Mella Dee has always been steeped in club culture's more underground aspects.
Renowned for his lengthy, genre-hopping sets, Doncaster born Ryan Aitchison can flip between four on the floor techno to UKG, future soul, and more.
Using his Warehouse Music imprint to showcase some of these underground voices, Mella Dee believes in clubbing as a means to experience something new, to have your preconceptions challenged.
Of course, there's also a physical side: dress to sweat at a Mella Dee show, because his take on clubbing aims right for the body.
With the producer steering the next Warehouse Music drop – the stellar, outrageous funky 'Donny's Groove' – we invited him to pick through his record bag…
– – –
Robert Hood is a huge influence for me, both under his own name and under the Floorplan guise. The way he approaches the idea of minimal is something I love, the main focus is always the groove, and there's always so much soul in there which is majorly important for me.
I could've picked any of his tracks for this, but decided to go with this as its something I've played in my sets for a long time and I can't see that ever changing.
– – –
When I was first going out in Doncaster we had one bar that was basically worth going to… most of my mates worked there and we got a good education on a lot of stuff that came out of the Hacienda and the scene that surrounded it.
That whole sound had a big influence on me, seeing people like Mike Pickering, Graeme Park, Peter Hook etc playing the stuff that was played in the club was really something looking back, and this track has always been one of my favourite things to come from those times.
– – –
Happy Hardcore was one of the first things I really loved music-wise from being about eight years old or so and stealing my older sister's tapes. It's not for everyone – and there's tonnes of shit out there – but it's played a huge part in my love of dance music, and I think it's a big part of why I'm so fond of big vocals in tracks.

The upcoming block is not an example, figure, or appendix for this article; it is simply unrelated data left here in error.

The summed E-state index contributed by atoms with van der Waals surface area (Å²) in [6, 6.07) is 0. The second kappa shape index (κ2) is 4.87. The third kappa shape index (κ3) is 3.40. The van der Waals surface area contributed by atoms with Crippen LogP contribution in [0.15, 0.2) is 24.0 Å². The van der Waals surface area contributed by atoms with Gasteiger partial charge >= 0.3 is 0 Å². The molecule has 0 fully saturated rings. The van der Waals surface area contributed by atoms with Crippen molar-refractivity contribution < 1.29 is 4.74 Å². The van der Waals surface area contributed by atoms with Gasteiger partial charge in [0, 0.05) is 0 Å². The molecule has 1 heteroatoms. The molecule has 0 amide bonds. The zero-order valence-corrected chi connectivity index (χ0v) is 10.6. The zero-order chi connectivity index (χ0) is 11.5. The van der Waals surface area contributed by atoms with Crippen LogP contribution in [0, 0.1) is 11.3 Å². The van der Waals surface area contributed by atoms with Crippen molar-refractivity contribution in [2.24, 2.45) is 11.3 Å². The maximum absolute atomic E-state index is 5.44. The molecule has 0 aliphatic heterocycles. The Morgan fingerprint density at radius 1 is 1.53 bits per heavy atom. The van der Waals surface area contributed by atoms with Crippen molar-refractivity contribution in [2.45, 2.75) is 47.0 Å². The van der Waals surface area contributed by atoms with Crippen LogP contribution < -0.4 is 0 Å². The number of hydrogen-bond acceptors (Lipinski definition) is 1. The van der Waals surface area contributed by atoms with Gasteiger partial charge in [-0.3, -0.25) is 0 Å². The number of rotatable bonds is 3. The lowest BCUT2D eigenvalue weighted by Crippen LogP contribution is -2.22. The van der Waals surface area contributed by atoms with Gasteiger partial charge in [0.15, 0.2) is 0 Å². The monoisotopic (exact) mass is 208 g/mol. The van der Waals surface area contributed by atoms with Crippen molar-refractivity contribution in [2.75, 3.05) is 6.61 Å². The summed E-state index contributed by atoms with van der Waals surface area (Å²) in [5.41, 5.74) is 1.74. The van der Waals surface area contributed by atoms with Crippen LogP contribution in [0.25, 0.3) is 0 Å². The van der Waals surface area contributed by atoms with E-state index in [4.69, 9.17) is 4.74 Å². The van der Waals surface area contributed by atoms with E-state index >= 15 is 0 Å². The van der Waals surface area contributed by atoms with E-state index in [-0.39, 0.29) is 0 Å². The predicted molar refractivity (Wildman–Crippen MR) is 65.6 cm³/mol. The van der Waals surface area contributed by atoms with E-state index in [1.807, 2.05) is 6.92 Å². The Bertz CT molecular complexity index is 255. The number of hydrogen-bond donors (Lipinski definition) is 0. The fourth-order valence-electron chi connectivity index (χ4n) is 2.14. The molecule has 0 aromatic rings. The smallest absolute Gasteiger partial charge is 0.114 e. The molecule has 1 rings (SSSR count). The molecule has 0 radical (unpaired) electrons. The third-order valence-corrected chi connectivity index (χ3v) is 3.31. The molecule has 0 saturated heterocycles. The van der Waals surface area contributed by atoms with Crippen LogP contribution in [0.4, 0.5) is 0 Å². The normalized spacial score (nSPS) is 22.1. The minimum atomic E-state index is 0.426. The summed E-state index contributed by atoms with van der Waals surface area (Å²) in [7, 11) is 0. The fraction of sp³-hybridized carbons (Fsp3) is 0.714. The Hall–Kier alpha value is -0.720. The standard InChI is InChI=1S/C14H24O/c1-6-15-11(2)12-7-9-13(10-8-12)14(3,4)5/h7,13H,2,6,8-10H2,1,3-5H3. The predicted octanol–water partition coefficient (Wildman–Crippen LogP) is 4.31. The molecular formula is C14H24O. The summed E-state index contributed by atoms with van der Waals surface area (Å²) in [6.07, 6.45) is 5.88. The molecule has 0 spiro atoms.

This is fully pushing it on the cheesy side of stuff, but I literally used to listen to this on repeat and I don't feel any shame in saying I still love it to this day. Full on hands in the air and embrace it without thinking to hard if it's cool or not, it was the sound of working class towns like Doncaster when i was growing up so I've got to represent that.
– – –
Northern Soul was always there from the very start for me, my dad used to go to different all-nighters like the the infamous Wigan Casino so he's always played that music and what your parents play is always going to have an affect on you going forward.
Growing up with the sounds of the original club/dance music culture obviously means I was destined to spend a lot of my life in the clubs and that's something I'm always thankful for and it means that the soulful side of music means a lot to me and shows how important the connection of Detroit/Chicago has always been even if I never realised when I was younger.
It's impossible to not do a little two-step when these sounds bound out the speakers.
– – –
Bumpy, chunky, funky and very much a UK thing. Garage in all its forms has been a huge influence for me, the raw vibe of Uk culture and the melting pot that we are shines through. I've always been more partial to 4/4 sounds and I think that comes from the general fact that as a northerner we tend to go out ready to get down.
This one is a serious classic from Ordinary People, an early release on Stickys Social Circles label and it still stands heads and shoulders above a lot of other stuff… so what better way to showcase that UK flavour than this one!
– – –
Mella Dee will release 'Donny's Groove' on May 11th via Warehouse Music – ticket LINK.
Join us on Vero, as we get under the skin of global cultural happenings. Follow Clash Magazine as we skip merrily between clubs, concerts, interviews and photo shoots. Get backstage sneak peeks and a true view into our world as the fun and games unfold.